If neither of these applies, the person is called for a face-to-face medical examination. Legislation provides that no person will be disallowed benefits without being offered a medical examination.

For incapacity benefit claims beginning between January and March 2005, of those claimants who completed the PCA process, 24 per cent. were awarded benefit after completing a questionnaire, but without having to attend a medical examination, and 12 per cent. were awarded benefit on GP evidence alone, without being required to fill in a questionnaire or attend a medical examination.

63 per cent of claimants attended a medical examination. However, not all of these were awarded benefit following the medical.

Mr. Grogan: To ask the Secretary of State for Work and Pensions how many recipients of incapacity benefit were subject to a personal capability assessment in 2005-06. [136149]

Mrs. McGuire: The information is not available in the format requested.

The number of personal capability assessment medical examinations carried out by Atos Origin Medical Services in the calendar year 2005 was 479,474. In 2006 the number was 497,260. It should be noted that people in receipt of incapacity benefit may have undergone more than one medical examination during this period.

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Independent Living Funds

Mr. Laws: To ask the Secretary of State for Work and Pensions pursuant to the answer to the hon. Member for Cotswold of 27 March 2007, Official Report, column 1496W, on independent living funds, what action was taken as a result of the theft; whether those whose personal data were stolen were informed; how many people's personal data were on the tape; whether those whose personal data were stolen have since been victims of identity fraud; when the theft was discovered and how long after the theft occurred the discovery was made; what type of personal data were stolen; and if he will make a statement. [134150]

Mrs. McGuire: Following the incident last year, the trustees of the ILFs immediately instigated a full end-to-end review of IT security, as a precautionary measure. This review was carried out in consultation with experts in the field of IT and data security.

All those whose personal data were contained on the stolen tape were informed of the incident in writing. The ILFs also set up a telephone help line to help customers who had additional queries.

The stolen tape contained the personal data of approximately 30,000 people, including all current customers of the ILFs, as well as ILF staff and a number of former customers of the funds, whose details are retained in line with strict data retention policies.

To date, there has been no evidence to suggest that anyone has been the victim of identity fraud as a consequence of this incident.

The theft, which involved a forced entry to a data transport and storage contractor's van, while the tape was in transit to the ILFs' office, occurred on 21 September 2006 and was discovered, reported to the police and notified to the ILFs' management in less than two hours.

The exact amount of personal data stolen varied from person to person but the range of data included names, addresses, dates of birth, national insurance numbers and bank account details.

After receiving advice from a range of security professionals, the date of this incident was not made public. There was no information in the public domain to link the incident to the ILFs and to release the date of the incident then could have increased the risk of an attempt to access the data on the stolen tape.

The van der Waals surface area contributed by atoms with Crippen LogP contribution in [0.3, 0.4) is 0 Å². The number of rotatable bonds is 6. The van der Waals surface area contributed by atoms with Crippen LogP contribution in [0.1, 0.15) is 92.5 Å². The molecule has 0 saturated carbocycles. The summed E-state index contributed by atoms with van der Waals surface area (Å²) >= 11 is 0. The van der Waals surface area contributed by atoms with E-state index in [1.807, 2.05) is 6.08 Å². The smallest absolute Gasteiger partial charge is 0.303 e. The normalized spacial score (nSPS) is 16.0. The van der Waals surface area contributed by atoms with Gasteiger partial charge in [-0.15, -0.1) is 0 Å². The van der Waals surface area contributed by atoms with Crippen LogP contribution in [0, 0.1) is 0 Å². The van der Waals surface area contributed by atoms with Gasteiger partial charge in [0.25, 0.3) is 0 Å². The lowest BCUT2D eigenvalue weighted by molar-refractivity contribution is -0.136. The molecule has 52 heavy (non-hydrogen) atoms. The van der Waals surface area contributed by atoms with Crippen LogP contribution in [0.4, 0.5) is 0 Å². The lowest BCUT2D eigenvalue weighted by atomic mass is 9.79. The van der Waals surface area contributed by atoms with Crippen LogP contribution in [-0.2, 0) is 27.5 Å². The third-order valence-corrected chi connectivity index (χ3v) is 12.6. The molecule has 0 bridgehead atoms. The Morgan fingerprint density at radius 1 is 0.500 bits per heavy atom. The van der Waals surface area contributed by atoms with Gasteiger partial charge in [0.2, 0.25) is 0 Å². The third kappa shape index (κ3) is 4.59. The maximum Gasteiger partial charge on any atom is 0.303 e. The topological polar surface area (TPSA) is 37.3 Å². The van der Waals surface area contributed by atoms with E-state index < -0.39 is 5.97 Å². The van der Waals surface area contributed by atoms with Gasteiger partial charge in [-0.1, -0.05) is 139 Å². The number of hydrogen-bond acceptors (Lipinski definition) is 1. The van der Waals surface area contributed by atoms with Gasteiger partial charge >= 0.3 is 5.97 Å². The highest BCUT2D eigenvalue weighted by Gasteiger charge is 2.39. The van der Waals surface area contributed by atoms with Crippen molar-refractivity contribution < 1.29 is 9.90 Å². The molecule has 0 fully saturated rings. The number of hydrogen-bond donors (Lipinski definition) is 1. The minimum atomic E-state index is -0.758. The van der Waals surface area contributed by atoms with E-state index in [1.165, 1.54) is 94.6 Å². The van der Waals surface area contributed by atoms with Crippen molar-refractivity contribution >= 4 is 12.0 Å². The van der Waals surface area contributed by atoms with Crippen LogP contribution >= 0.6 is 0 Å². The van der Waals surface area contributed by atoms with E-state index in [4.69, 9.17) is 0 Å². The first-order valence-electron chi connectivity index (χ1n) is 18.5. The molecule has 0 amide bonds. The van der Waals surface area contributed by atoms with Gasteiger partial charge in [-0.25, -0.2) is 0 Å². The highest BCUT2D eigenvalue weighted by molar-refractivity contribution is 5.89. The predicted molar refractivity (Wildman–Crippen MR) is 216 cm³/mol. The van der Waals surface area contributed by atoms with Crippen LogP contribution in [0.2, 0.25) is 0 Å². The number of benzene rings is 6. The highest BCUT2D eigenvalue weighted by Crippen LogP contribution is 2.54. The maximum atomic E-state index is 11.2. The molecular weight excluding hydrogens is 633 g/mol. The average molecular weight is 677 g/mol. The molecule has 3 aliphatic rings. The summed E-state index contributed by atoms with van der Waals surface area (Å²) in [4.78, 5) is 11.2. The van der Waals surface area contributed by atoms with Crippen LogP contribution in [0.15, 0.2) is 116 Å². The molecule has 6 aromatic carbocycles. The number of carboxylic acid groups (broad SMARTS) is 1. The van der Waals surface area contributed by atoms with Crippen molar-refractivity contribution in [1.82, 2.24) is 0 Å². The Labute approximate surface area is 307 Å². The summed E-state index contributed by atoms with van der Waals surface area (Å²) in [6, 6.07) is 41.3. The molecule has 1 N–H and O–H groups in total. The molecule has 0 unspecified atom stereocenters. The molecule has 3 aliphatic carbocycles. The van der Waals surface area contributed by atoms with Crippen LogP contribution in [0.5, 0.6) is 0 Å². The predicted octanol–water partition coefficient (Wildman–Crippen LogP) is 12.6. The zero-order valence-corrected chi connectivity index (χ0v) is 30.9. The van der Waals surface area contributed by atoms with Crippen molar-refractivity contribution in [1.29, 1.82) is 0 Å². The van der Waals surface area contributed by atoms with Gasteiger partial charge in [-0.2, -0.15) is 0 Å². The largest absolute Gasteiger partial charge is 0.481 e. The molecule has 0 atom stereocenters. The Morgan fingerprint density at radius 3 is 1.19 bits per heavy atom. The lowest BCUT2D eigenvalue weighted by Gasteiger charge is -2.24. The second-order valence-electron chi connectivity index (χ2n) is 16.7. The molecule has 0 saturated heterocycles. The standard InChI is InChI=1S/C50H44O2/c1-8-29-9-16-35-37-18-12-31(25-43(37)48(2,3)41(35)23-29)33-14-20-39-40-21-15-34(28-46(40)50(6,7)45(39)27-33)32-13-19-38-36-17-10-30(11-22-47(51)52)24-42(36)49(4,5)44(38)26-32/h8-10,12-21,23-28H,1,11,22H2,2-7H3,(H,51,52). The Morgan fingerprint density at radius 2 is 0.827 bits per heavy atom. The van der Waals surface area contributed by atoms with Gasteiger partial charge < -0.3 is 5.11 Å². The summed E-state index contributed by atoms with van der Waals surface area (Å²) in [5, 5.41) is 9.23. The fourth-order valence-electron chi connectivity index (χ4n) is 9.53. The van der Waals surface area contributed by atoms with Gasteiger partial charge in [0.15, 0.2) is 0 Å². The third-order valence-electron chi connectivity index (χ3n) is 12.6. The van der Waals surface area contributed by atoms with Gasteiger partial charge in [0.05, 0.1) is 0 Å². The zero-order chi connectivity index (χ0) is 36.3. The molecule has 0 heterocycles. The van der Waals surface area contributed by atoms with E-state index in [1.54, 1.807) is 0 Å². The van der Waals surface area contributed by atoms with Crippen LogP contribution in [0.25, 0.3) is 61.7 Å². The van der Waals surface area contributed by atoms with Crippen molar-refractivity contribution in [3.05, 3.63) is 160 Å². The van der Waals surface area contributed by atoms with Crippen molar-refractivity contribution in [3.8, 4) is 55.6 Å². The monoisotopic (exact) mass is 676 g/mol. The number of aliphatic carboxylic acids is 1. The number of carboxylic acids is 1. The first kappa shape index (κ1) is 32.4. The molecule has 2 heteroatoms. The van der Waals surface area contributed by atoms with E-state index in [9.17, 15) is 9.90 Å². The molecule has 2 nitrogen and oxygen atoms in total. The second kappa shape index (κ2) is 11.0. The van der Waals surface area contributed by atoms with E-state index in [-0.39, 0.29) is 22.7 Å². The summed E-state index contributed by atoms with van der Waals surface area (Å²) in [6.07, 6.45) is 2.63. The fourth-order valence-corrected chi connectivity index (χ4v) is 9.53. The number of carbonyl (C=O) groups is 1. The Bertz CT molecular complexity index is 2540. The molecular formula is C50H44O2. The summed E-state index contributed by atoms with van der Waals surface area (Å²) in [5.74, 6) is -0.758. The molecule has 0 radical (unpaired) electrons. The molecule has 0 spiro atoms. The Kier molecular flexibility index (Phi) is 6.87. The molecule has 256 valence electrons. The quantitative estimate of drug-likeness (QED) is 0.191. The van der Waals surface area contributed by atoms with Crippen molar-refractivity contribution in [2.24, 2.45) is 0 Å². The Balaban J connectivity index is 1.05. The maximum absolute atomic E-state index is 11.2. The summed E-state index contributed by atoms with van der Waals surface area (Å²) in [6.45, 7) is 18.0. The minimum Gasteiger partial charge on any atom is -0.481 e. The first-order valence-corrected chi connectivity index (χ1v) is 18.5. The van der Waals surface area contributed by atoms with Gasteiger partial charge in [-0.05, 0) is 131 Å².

We consider that due to the length of time since the incident, the risk now of the data being compromised is low. Accordingly, the date of the incident has now been made public.

Industrial Health and Safety: Construction

Mr. Djanogly: To ask the Secretary of State for Work and Pensions what steps his Department takes to ensure that all employees working on building sites have a proper understanding of the risks and dangers involved and the steps that can be taken to prevent injury. [135555]

Mrs. McGuire [holding answer 3 May 2007]: It is the responsibility of the employer to ensure that any of their employees who work on construction sites have
15 May 2007 : Column 642W
been provided with comprehensible and relevant information about the risks involved and the preventative and protective measures needed to prevent injury or ill health.

There are also legal duties under the new Construction (Design and Management) Regulations 2007 on those in control of construction work to ensure that any worker carrying out construction work is competent or under the supervision of a competent person.

The Health and Safety Executive (HSE) publishes comprehensive guidance and information to help employers discharge their duties.

Mr. Djanogly: To ask the Secretary of State for Work and Pensions how many people were (a) killed and (b) injured on building sites in each of the last 10 years. [135556]

Mrs. McGuire [holding answer 3 May 2007]: The latest available figures cover the period 1996-97 to 2005-06 and are set out in the following tables(1):

Number of fatal injuries to workers and members of the public 1996-97 to 2005-06( 1,2)
1996-97 1997-98 1998-99 1999-2000 2000-01













Total fatal injuries to workers






Members of the public






Total fatal injuries






2001-02 2002-03 2003-04 2004-05 2005-06( 1)













Total fatal injuries to workers






Members of the public






Total fatal injuries






(1) Provisional.
(2) Reported to all enforcing authorities.

Number of major injuries to workers and non-fatal injuries to members of the public 1996-97 to 2005-06( 1,2,3)
1996-97 1997-98 1998-99 1999-2000 2000-01













Total major injuries to workers






Members of the public






Total major injuries